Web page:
After inhalation a large proportion of the inhaled dose, 80 to 90 percent, is deposited on the oropharynx and swallowed. It is then available for absorption into the systemic circulation through the liver. This fraction is markedly reduced if the glucocorticoid is administered through a large-volume spacer attached to a metered-dose inhaler. Rinsing the mouth after the use of a dry-powder inhaler (e.g. Turbuhaler, Diskus) will achieve the same effect. Between 10 and 20 percent of the inhaled drug enters the respiratory tract, where it is deposited in the airways and is available for absorption into the systemic circulation . Most of the studies on the distribution of inhaled glucocorticoids have been conducted in normal subjects and factors such as airway inflammatory disease, airway obstruction, the age of the patient, and concomitant therapy may all alter the disposition of the inhaled dose.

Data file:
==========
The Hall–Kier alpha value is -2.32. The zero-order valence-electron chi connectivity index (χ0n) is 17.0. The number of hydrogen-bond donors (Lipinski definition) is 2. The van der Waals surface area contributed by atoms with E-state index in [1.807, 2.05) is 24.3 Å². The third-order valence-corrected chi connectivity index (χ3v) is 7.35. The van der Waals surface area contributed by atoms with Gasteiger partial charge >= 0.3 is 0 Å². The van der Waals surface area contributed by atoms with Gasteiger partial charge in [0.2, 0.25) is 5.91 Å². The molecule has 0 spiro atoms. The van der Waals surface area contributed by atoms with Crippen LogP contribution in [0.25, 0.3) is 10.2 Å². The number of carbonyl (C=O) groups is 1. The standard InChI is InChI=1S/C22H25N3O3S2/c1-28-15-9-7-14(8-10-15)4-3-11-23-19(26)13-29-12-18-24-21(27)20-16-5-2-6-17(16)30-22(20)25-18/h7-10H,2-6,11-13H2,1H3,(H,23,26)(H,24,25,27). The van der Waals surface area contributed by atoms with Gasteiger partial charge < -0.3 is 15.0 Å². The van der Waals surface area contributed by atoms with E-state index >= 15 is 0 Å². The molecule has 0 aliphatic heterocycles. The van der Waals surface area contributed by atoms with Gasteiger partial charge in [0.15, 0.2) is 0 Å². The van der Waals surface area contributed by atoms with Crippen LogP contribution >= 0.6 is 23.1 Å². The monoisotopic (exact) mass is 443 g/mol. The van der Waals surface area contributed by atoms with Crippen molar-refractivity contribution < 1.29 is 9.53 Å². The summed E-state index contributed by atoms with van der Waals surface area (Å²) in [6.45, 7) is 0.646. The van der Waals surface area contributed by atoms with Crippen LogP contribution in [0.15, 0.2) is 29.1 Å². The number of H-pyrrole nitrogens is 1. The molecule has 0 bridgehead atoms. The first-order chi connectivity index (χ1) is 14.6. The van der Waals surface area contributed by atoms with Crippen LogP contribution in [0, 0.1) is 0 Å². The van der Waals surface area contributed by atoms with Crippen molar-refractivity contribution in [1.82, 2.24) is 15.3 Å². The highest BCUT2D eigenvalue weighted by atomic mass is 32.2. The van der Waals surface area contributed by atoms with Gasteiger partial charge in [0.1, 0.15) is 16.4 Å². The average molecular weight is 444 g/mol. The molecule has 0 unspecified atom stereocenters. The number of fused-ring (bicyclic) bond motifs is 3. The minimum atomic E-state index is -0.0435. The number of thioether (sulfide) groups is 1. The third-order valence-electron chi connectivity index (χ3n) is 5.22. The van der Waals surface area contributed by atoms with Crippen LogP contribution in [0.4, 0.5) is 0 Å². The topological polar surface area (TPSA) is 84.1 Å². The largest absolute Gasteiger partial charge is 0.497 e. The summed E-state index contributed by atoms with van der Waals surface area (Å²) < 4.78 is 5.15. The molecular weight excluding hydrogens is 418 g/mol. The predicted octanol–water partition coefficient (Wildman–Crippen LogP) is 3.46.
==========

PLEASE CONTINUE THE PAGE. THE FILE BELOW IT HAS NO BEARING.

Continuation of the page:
There also may be important differences in the metabolism of different glucocorticoids. Beclomethasone dipropionate, for example, is metabolized to the more active form beclomethasone monopropionate in many types of tissues including lung tissue , but there is no information about the formation, absorption, or metabolism of this metabolite in humans. Flunisolide and budesonide are subject to extensive first-pass metabolism in the liver so that less of these drugs reach the systemic circulation [17, 18]. In the other hand fluticasone propionate has a low oral bioavailability. In a meta-analysis of 22 studies showed fluticasone to exhibit significantly steeper dose-related adrenal suppression twice as compared to beclomethasone, 2.5 more than budesonide and 3.6 times more than Triamcinoloneacetonide . Adverse events of inhaled corticosteroids are rarely occurring and there is concern that inhaled corticosteroids might cause adrenal suppression, reduce bone density, short stature, cataract and behaviour changes.
The most common local side effect of ICS is dysphonia, reported in 5 % to 50 % of patients . Oropharyngeal Candidiasis is more common in elderly patients. To reduce these side effects, strategies are aimed at decreasing oropharyngeal deposition of the drug by improving inhalation technique, using a spacer device or Turbuhaler, decreasing the frequency of administration and rinsing the mouth with water.